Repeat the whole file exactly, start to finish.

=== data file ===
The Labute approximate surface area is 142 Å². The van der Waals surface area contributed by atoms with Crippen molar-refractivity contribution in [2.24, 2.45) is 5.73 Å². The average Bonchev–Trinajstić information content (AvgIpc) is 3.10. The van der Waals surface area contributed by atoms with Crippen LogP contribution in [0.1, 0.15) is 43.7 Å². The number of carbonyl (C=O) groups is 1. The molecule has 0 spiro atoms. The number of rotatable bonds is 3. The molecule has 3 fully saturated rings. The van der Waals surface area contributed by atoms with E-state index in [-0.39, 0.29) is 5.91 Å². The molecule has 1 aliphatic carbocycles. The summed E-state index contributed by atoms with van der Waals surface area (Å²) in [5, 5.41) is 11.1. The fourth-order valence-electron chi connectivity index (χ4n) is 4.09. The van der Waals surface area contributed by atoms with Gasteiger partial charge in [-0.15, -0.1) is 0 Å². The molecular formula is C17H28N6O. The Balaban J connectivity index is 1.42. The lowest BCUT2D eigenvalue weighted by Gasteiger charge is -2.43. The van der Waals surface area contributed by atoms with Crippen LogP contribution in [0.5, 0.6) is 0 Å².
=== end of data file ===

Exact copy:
The Labute approximate surface area is 142 Å². The van der Waals surface area contributed by atoms with Crippen molar-refractivity contribution in [2.24, 2.45) is 5.73 Å². The average Bonchev–Trinajstić information content (AvgIpc) is 3.10. The van der Waals surface area contributed by atoms with Crippen LogP contribution in [0.1, 0.15) is 43.7 Å². The number of carbonyl (C=O) groups is 1. The molecule has 0 spiro atoms. The number of rotatable bonds is 3. The molecule has 3 fully saturated rings. The van der Waals surface area contributed by atoms with E-state index in [-0.39, 0.29) is 5.91 Å². The molecule has 1 aliphatic carbocycles. The summed E-state index contributed by atoms with van der Waals surface area (Å²) in [5, 5.41) is 11.1. The fourth-order valence-electron chi connectivity index (χ4n) is 4.09. The van der Waals surface area contributed by atoms with Gasteiger partial charge in [-0.15, -0.1) is 0 Å². The molecular formula is C17H28N6O. The Balaban J connectivity index is 1.42. The lowest BCUT2D eigenvalue weighted by Gasteiger charge is -2.43. The van der Waals surface area contributed by atoms with Crippen LogP contribution in [0.5, 0.6) is 0 Å².